Understanding the language used to define types of government grants and where those funds are targeted is an integral part of determining the existence of, and one's eligibility
for, any particular grant.
Need help finding grant programs through the Internet? Learn about the Government Grant Internet Resource.
The Consolidated Federal Funds Report (CFFR) reports that in 2006, the Federal government spent $494 billion dollars on grants. This number includes grants to nongovernmental
recipients, individuals, Federal agencies and payments to state and local governments for grant programs.
Helpful in understanding government grants are two reports, the Consolidated Federal Funds Report and the Federal Aid to States report, as well as the Federal Assistance Award
The Consolidated Federal Funds Report (CFFR)
The CFFR report combines two grant categories defined by The Catalogue of Federal Domestic Assistance (CFDA) and four grants categories in The Federal Assistance Award Data System
The CFDA includes:
1) Formula Grants
Allocations of money to states or their subdivisions in accordance with a distribution formula prescribed by law or administrative regulation, for activities of a continuing
nature not confined to a specific program.''
2) Project Grants
The funding, for fixed or known periods, of specific projects or the delivery of specific services or products without liability for damages for failure to perform." This
category includes such grants as training grants, scholarships, construction grants, among many others.
The Federal Assistance Award Data System (FAADS)
The FAADS further divides the above two categories into four and includes:
1) Block Grants
2) Formula Grants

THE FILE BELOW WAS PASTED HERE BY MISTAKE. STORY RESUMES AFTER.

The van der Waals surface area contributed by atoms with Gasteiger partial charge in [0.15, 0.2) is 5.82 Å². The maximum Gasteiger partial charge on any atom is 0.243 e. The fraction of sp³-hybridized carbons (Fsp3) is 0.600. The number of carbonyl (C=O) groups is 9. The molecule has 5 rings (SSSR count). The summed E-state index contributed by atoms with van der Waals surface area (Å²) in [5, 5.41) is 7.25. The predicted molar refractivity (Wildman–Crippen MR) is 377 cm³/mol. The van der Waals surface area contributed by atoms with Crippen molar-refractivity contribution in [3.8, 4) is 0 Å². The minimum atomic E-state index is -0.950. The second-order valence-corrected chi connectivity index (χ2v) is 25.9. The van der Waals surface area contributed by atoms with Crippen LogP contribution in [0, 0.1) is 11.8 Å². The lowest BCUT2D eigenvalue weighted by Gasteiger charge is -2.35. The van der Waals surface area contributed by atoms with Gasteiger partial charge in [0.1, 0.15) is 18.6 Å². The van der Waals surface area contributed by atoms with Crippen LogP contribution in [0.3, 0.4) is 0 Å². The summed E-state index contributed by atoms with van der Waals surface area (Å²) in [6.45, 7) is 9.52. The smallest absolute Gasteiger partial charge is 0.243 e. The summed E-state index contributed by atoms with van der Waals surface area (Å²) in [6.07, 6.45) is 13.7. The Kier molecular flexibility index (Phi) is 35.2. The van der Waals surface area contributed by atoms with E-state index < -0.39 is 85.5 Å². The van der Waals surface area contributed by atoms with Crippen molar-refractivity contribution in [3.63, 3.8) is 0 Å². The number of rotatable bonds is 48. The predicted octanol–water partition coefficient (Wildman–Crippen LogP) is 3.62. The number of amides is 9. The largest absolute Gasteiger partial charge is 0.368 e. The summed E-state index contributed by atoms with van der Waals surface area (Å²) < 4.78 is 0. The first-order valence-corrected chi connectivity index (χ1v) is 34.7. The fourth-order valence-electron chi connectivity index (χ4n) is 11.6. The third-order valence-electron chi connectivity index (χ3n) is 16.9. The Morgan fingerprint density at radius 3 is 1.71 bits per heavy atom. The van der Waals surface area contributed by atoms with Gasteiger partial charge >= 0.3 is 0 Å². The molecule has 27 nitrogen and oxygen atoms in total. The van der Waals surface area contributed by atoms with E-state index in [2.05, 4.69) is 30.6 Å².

1) Project Grants
2) Cooperative Agreements
The Federal Aid to States Report (FAS)
The Federal Aid to States (FAS) Reportis an excellent resource for those tracking down Federal grant money that ends up at the state and local level. The FAS report tracks the
actual federal grant dollars that are provi ded to state and local governments, by both agency and program. This is different than the CFFR, in that the federal grant monies
represented include both grant obligations (not necessarily monetary outlays) and grant to nongovernmental recipients (such as pension and disability).
These reports are extremely useful for those wanting to track Federal government grants down to the local level.
How these federal grant dollars are awarded at the state level differs depending on the state in question. However, every state is required by the Federal government to track it's
spending of grant monies and each state will have it's own reporting system for how and on what programs these small business grants are spent.
An individual can track this information on the state and local level by contacting their state and local governments and often, by carefully reviewing the corresponding websites
available and the informa tion they provide. This information is public and should be available upon request.
A comprehensive understanding of the grant programs through which state and local governments are awarding grant money is the key to finding what programs and grants are available
to an individual. Only then can a person truly understand what funding is available to them, whether it be for a small business or other aspect of life and living.
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